Ivermectin as a SARS-CoV-2 Pre-Exposure Prophylaxis Method in Healthcare Workers

Updated: Sep 12, 2021

Ivermectin as a SARS-CoV-2 Pre-Exposure Prophylaxis Method in Healthcare Workers: A Propensity score-matched Retrospective Cohort Study

Propensity matched retrospective prophylaxis study of healthcare workers in the Dominican Republic showing significantly lower cases with treatment, and no hospitalization with treatment (versus 2 in the PSM matched control group). The cases with treatment were mostly in the first week, with only one case in the second and third weeks, and none in the fourth week. There were no severe side effects. In post-hoc analysis, as the treatment group discontinued treatment over time, their protection also decreased. NCT04832945.

risk of hospitalization, 80.0% lower, RR 0.20, p = 0.50, treatment 0 of 271 (0.0%), control 2 of 271 (0.7%), continuity correction due to zero event, PSM. risk of COVID-19 case, 74.0% lower, RR 0.26, p = 0.008, treatment 5 of 271 (1.8%), control 18 of 271 (6.6%), adjusted, PSM, multivariate Cox regression.

Morgenstern et al., 4/16/2021, retrospective, propensity score matching, Dominican Republic, Caribbean, peer-reviewed, 16 authors, dosage 200μg/kg weekly.

Prophylaxis RCT in Singapore with 3,037 low risk patients, showing lower serious cases, lower symptomatic cases, and lower confirmed cases of COVID-19 with all treatments (ivermectin, HCQ, PVP-I, and Zinc + vitamin C) compared to vitamin C.

The ivermectin dosage was low for 42 days prophylaxis - only a single dose of 200µg/kg, with a maximum of 12mg.

Meta-analysis of vitamin C in 6 previous trials shows a benefit of 16%, so the actual benefit of ivermectin, HCQ, and PVP-I may be higher. Cluster RCT with 40 clusters.

There were no hospitalizations and no deaths. NCT04446104.

Consecutive patients with non-severe COVID-19 and no risk factors for complicated disease attending the emergency room of the Clínica Universidad de Navarra between July 31, 2020 and September 11, 2020 were enrolled. All enrollments occurred within 72 h of onset of fever or cough. Patients were randomized 1:1 to receive ivermectin, 400 mcg/kg, single dose (n = 12) or placebo (n = 12). The primary outcome measure was the proportion of patients with detectable SARS-CoV-2 RNA by PCR from nasopharyngeal swab at day 7 post-treatment. The primary outcome was supported by determination of the viral load and infectivity of each sample. The differences between ivermectin and placebo were calculated using Fisher's exact test and presented as a relative risk ratio. This study is registered at ClinicalTrials.gov: NCT04390022.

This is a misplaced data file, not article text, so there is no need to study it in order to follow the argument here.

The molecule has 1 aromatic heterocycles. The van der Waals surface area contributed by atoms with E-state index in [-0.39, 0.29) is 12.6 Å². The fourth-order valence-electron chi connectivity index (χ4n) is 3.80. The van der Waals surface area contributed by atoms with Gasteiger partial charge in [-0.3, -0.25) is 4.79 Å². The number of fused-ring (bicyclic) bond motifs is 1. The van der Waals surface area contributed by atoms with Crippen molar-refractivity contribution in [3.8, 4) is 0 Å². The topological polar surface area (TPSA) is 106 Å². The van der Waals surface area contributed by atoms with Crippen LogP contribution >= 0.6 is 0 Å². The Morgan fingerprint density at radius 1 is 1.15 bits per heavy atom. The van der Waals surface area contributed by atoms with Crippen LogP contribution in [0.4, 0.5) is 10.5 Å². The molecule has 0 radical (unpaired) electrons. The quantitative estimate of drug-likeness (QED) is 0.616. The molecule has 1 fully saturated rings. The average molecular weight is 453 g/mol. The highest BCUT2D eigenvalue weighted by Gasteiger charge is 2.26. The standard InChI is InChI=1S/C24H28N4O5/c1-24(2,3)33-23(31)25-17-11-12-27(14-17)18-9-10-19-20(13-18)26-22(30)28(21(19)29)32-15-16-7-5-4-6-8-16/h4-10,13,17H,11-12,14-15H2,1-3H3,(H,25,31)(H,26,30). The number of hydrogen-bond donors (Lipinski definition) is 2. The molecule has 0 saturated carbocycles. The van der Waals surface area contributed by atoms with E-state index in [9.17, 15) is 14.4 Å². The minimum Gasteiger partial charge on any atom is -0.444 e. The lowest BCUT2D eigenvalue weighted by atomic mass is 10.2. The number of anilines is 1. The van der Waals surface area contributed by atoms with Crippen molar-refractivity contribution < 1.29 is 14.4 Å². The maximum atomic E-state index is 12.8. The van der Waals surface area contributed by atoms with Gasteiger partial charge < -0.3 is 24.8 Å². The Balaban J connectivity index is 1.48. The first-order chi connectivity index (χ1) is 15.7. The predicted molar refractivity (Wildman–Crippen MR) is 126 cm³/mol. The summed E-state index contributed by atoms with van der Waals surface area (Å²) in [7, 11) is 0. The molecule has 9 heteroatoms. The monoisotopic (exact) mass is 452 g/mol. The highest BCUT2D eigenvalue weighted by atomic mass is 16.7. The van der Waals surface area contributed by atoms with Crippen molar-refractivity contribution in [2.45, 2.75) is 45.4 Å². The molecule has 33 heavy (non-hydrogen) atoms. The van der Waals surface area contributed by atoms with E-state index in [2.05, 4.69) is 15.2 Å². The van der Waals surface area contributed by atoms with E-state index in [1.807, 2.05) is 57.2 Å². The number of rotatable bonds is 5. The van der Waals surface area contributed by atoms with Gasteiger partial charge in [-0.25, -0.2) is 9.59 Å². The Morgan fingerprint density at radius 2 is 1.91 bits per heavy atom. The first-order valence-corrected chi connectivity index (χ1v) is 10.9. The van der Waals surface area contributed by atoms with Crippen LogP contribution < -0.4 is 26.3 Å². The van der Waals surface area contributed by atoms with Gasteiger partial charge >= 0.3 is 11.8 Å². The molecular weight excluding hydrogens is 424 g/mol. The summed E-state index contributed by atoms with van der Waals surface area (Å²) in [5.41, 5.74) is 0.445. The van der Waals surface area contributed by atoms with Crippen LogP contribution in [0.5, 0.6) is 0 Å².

All patients recruited completed the trial (median age, 26 [IQR 19–36 in the ivermectin and 21–44 in the controls] years; 12 [50%] women; 100% had symptoms at recruitment, 70% reported headache, 62% reported fever, 50% reported general malaise and 25% reported cough). At day 7, there was no difference in the proportion of PCR positive patients (RR 0·92, 95% CI: 0·77–1·09, p = 1·0). The ivermectin group had non-statistically significant lower viral loads at day 4 (p = 0·24 for gene E; p = 0·18 for gene N) and day 7 (p = 0·16 for gene E; p = 0·18 for gene N) post treatment as well as lower IgG titers at day 21 post treatment (p = 0·24). Patients in the ivermectin group recovered earlier from hyposmia/anosmia (76 vs 158 patient-days; p < 0.001).


Among patients with non-severe COVID-19 and no risk factors for severe disease receiving a single 400 mcg/kg dose of ivermectin within 72 h of fever or cough onset there was no difference in the proportion of PCR positives. There was however a marked reduction of self-reported anosmia/hyposmia, a reduction of cough and a tendency to lower viral loads and lower IgG titers which warrants assessment in larger trials.


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